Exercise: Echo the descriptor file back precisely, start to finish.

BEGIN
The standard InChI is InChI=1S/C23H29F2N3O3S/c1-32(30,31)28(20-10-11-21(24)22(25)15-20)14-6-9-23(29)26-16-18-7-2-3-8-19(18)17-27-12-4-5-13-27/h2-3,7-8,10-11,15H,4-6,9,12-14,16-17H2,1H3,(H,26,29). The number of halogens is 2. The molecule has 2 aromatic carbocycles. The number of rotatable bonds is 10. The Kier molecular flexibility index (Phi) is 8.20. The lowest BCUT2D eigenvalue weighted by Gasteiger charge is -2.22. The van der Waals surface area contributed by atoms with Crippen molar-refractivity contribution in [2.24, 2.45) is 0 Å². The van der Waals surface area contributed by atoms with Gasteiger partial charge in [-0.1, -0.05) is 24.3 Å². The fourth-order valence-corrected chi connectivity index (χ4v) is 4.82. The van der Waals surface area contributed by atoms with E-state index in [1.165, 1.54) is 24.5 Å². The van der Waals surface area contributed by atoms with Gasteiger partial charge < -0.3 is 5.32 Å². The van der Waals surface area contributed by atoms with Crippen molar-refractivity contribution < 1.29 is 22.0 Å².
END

The standard InChI is InChI=1S/C23H29F2N3O3S/c1-32(30,31)28(20-10-11-21(24)22(25)15-20)14-6-9-23(29)26-16-18-7-2-3-8-19(18)17-27-12-4-5-13-27/h2-3,7-8,10-11,15H,4-6,9,12-14,16-17H2,1H3,(H,26,29). The number of halogens is 2. The molecule has 2 aromatic carbocycles. The number of rotatable bonds is 10. The Kier molecular flexibility index (Phi) is 8.20. The lowest BCUT2D eigenvalue weighted by Gasteiger charge is -2.22. The van der Waals surface area contributed by atoms with Crippen molar-refractivity contribution in [2.24, 2.45) is 0 Å². The van der Waals surface area contributed by atoms with Gasteiger partial charge in [-0.1, -0.05) is 24.3 Å². The fourth-order valence-corrected chi connectivity index (χ4v) is 4.82. The van der Waals surface area contributed by atoms with E-state index in [1.165, 1.54) is 24.5 Å². The van der Waals surface area contributed by atoms with Gasteiger partial charge < -0.3 is 5.32 Å². The van der Waals surface area contributed by atoms with Crippen molar-refractivity contribution < 1.29 is 22.0 Å².